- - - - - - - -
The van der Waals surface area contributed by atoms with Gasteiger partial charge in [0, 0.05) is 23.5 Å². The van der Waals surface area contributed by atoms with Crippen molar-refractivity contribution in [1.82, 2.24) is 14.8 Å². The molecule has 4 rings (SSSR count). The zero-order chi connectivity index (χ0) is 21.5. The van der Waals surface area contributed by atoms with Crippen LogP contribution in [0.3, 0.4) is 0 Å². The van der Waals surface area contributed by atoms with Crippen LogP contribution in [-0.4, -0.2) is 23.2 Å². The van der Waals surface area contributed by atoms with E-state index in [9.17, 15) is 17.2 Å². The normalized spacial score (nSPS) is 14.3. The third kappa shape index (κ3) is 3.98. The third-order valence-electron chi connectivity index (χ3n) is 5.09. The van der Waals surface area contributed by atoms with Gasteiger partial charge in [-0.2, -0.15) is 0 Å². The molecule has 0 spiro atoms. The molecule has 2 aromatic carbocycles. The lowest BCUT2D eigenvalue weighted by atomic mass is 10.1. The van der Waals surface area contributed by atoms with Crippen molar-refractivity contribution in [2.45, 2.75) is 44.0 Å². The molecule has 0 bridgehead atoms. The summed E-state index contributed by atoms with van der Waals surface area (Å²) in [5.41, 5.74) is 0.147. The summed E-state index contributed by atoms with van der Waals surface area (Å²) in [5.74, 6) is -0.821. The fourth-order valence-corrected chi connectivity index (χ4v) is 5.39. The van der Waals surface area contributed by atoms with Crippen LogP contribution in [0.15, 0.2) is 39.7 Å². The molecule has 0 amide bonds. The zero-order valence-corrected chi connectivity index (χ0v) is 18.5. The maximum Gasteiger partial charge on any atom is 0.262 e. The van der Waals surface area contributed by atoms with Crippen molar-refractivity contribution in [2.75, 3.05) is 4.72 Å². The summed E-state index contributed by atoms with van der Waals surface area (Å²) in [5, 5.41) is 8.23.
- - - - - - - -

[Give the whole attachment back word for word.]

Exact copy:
The van der Waals surface area contributed by atoms with Gasteiger partial charge in [0, 0.05) is 23.5 Å². The van der Waals surface area contributed by atoms with Crippen molar-refractivity contribution in [1.82, 2.24) is 14.8 Å². The molecule has 4 rings (SSSR count). The zero-order chi connectivity index (χ0) is 21.5. The van der Waals surface area contributed by atoms with Crippen LogP contribution in [0.3, 0.4) is 0 Å². The van der Waals surface area contributed by atoms with Crippen LogP contribution in [-0.4, -0.2) is 23.2 Å². The van der Waals surface area contributed by atoms with E-state index in [9.17, 15) is 17.2 Å². The normalized spacial score (nSPS) is 14.3. The third kappa shape index (κ3) is 3.98. The third-order valence-electron chi connectivity index (χ3n) is 5.09. The van der Waals surface area contributed by atoms with Gasteiger partial charge in [-0.2, -0.15) is 0 Å². The molecule has 0 spiro atoms. The molecule has 2 aromatic carbocycles. The lowest BCUT2D eigenvalue weighted by atomic mass is 10.1. The van der Waals surface area contributed by atoms with Crippen molar-refractivity contribution in [2.45, 2.75) is 44.0 Å². The molecule has 0 bridgehead atoms. The summed E-state index contributed by atoms with van der Waals surface area (Å²) in [5.41, 5.74) is 0.147. The summed E-state index contributed by atoms with van der Waals surface area (Å²) in [5.74, 6) is -0.821. The fourth-order valence-corrected chi connectivity index (χ4v) is 5.39. The van der Waals surface area contributed by atoms with Crippen LogP contribution in [0.15, 0.2) is 39.7 Å². The molecule has 0 amide bonds. The zero-order valence-corrected chi connectivity index (χ0v) is 18.5. The maximum Gasteiger partial charge on any atom is 0.262 e. The van der Waals surface area contributed by atoms with Crippen molar-refractivity contribution in [2.75, 3.05) is 4.72 Å². The summed E-state index contributed by atoms with van der Waals surface area (Å²) in [5, 5.41) is 8.23.